Test Drive: Nissan Qashqai mHEV XTronic 2WD: Will the former king regain its crown ?

The Qashqai was launched back in 2007 and it was an instant hit, selling like hot cakes. Sure, there was not much competition and the Qashkai made the most of it. By the time the second generation arrived, in 2014 it was another story : the segment was much more crowded and it was a follower rather and a leader. Now on its third generation, focusing more on style and technology, can this Nissan make it back to the top of sales charts ?


The new Qashqai was launched last year and is currently available with a small 1300 cc lump delivering either 140 or 158 horsepower. We just tested the most powerful engined version  and enjoyed it. The Nissan SUV manages to keep its weight under 1,500 kg, no mean feat these days ! The engine is seconded by a continuously variable transmission which pretends to change gears (using electronic software), in a totally artificial way. However, it managed to bring a more pleasant driving experience than say, what we were used to with the first Toyota hybrids, for example.


I like it

Nissan clearly focused on design with rather sharp lines at the front. To be honest, it’s a bit of a mess : there are too many sharp lines for our liking, even if our test car’s white colour sort of makes the front end appear tidier, especially at the bumper level. This lends it some personality but it could also put off some punters. You either like it or loathe it. Nevertheless, high flanks and a rather conservative rear end treatment are less divisive elements while the big wheels also contribute to its concept car look.

All-new Nissan Qashqai: elevating the drive

Quite clever

Inside our top-of-the-range version is a neat and well designed dashboard. The screens have a decent size and there are still some physical switches for the aircon and the infotainment system sound level, even if the graphics are a bit dated. Apple Carplay (wireless) and Android Auto (wired) are standard features. However, the controls are split between the instruments binacle and the central panel, making them a bit fiddly to use. More than anything else, this is probably a Nissan idiosyncracy and once used to it, it’s quite fine.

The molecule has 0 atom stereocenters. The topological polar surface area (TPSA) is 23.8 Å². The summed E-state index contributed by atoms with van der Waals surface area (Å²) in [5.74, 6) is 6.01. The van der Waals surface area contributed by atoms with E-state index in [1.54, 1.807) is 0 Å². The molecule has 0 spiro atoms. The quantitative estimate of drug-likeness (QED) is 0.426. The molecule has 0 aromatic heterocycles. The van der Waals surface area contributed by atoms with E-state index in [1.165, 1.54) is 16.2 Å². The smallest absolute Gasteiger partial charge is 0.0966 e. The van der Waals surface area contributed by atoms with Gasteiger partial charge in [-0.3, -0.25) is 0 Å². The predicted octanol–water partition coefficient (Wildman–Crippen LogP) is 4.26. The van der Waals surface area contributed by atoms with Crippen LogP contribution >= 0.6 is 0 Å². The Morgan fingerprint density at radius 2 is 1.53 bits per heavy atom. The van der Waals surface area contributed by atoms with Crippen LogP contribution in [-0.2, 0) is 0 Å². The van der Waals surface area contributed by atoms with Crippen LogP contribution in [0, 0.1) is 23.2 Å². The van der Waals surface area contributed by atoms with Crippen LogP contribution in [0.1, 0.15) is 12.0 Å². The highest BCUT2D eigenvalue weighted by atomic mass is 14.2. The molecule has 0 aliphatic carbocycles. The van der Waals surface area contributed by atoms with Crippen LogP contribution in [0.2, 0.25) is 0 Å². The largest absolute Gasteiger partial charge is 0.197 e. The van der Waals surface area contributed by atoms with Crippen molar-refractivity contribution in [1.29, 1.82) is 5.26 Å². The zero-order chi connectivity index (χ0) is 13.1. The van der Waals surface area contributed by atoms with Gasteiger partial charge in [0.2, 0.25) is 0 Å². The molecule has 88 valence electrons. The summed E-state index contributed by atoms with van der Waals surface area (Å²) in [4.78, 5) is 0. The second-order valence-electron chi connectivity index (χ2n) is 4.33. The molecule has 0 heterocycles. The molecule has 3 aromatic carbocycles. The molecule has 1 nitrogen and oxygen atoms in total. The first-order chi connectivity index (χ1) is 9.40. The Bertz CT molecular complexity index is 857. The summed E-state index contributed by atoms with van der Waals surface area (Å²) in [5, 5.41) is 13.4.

I don’t like it

Some interior plastics are pretty low grade but the Qashqai prices are still affordable compared to some other brands’ upmarket pretensions. Even though it’s the sort of things that are not clear cut, some shortcuts can be identified here and there. Under the bonnet, the engine has no plastic cover, for example. Or the rather flimsy and brittle boot cover.


Why I buy it

Without being overly dynamic, the 2022 Nissan Qashqai is lively and pleasant to drive. It even retains one of its trademark strenghts : comfort ! The seats are welcoming, even in the back. You can even choose between a beam and a multi-link rear axle, depending on your intended use of the car. Knee room in the back is quite good, too. The doors open at an 85 degrees angle, easing access where and when it’s possible to fully open them. The standard safety kit is quite complete while the basic price remains quite competitive at  € 30,090 for the Visia version. This will get you a 140hp mHEV engine mated to a 6-speed manual gearbox and front-wheel drive. Our test car was priced at €45,790.


Why I don’t buy it

Adding a 12V micro-hybrid system does not guarantee low fuel consumption values. We averaged 8.5 l/100 km without making full use  of the small 4-cylinder engine 270 Nm torque. Both the automatic gearbox and big wheels don’t help either. Some plastics are definitely feeling too cheap for our taste. Even if the Qashqai remains more affordable and attractive  than some of its competitors, its prices went up since its last Summer launch… (Translation: Dimitri Urbain)


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